The apply effect button

A prototype button has been added to apply different effects onto the selected area in the future (currently it simply removes the selection), it will most likely to be replaced with non-modal dialogue, with optional features UI like brush size slider. (Link to commit)

The redo/undo feature

In the project manager, the undo manger will trigger virtual CopyTo() that are inherited by different derived classes, I have added another method right after it reaches WaveTrackView, since different data from sub-views should also be copied into the state history. Taking the whole Track as an argument into single sub-view seems to be counter-intuitive since we are expecting one-to-one sub-view copying. (Link to commit)

Source Separation – GSoC 2021 Week 3

Hi all! Here are this week’s updates: 

I spent the past week refactoring so that there’s a generic EffectDeepLearning that we can inherit from to use deep learning models for other applications outside source separation (like audio generation or labeling). I also modified the resampling behavior. Instead of resampling the whole track (which can be useless if we’re only processing a 10s selection in a 2hr track), resampling is done directly on each buffer block via a torchscript module borrowed from torchaudio. Additionally, I added a CMake script for including built-in separation models in the Audacity package. 

Goals for next week

UI work

Because the separation models will be used as essentially black boxes (audio mixture in, separated sources out), I don’t think there’s much I can do for the actual effect UI, except for allowing the user to import pretrained models and displaying relevant metadata (sample rate, speech/music, and possibly an indicator of processing speed / separation quality).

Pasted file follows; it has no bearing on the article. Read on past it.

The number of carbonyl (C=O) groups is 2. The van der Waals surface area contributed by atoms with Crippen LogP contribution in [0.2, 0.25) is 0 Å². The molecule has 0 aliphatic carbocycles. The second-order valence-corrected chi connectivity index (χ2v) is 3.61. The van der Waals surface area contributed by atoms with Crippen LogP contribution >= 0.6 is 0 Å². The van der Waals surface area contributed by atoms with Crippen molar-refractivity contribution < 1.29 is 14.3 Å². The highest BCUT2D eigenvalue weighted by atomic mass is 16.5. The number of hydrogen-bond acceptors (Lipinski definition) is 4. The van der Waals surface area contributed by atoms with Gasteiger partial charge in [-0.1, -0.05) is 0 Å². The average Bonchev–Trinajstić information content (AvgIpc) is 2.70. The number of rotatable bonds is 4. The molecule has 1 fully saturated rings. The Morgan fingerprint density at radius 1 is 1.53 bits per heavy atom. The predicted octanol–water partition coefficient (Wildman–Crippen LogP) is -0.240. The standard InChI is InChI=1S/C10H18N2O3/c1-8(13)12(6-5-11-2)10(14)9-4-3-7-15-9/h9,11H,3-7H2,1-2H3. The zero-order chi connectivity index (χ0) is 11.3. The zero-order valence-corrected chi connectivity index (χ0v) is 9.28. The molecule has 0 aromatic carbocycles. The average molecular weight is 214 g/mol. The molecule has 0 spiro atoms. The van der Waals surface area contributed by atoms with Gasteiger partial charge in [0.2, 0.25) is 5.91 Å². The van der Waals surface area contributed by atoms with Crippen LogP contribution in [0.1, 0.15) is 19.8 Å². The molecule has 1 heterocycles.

The biggest user interaction happens when the user chooses a deep learning model. The models could potentially be hosted in HuggingFace (https://huggingface.co/). The models can range anywhere from 10MB to upwards of 200MB in size, process audio at different sample rates, and take different amounts of time to compute. We could have a dedicated page in the Audacity website or manual that provides information on how to choose and download separation models, as well as provides links to specific models that are Audacity-ready. 

Ideally, we would like to offer models for different use cases. For example, a user wanting to quickly denoise a recorded lecture would be fine using a lower-quality speech separation model with an 8kHz sample rate. On the other hand, someone trying to upmix a song would probably be willing to sacrifice longer compute time and use a higher quality music separation model with a 48kHz sample rate. 

Build work

I’ve managed to get the Audacity + deep learning build working on Linux and MacOS, but not Windows. I’ll spend some time this week looking into writing a Conan recipe for libtorch that simplifies the build process for all platforms.

GSOC 2021 with Audacity – Week 2

In this week, I have finished the basic prototype of the brush tool, the original data structure designed for storing spectral data has now been refactored. Adapting to agile development, I have setup a Kraken board on GitHub Projects over Jira since most of the team members are already on GitHub, the real-time progress of the project will now be traceable.

The refactorization of the structure

The first design is to access SpectrumView via static variable and it has now been fixed, the data should be local to each SpectrumView, meaning that for each stereo channel, the selection is stored separately, same applies for different tracks.

Link to the commit

Suggested by Paul, we are sticking to the workflow of the SpectrumView::DrawClipSpectrum, the structure has been modified from Frequency -> Time points to Time point -> Frequency Bins.

Link to the commit

The missing cursor coordinates

The mouse events associated with UIHandle is not captured constantly (or frequent enough), meaning that if the user drag the mouse dramatically, some of the coordinates will be missed, considering the following graph, where the dragging speed increases from top to bottom: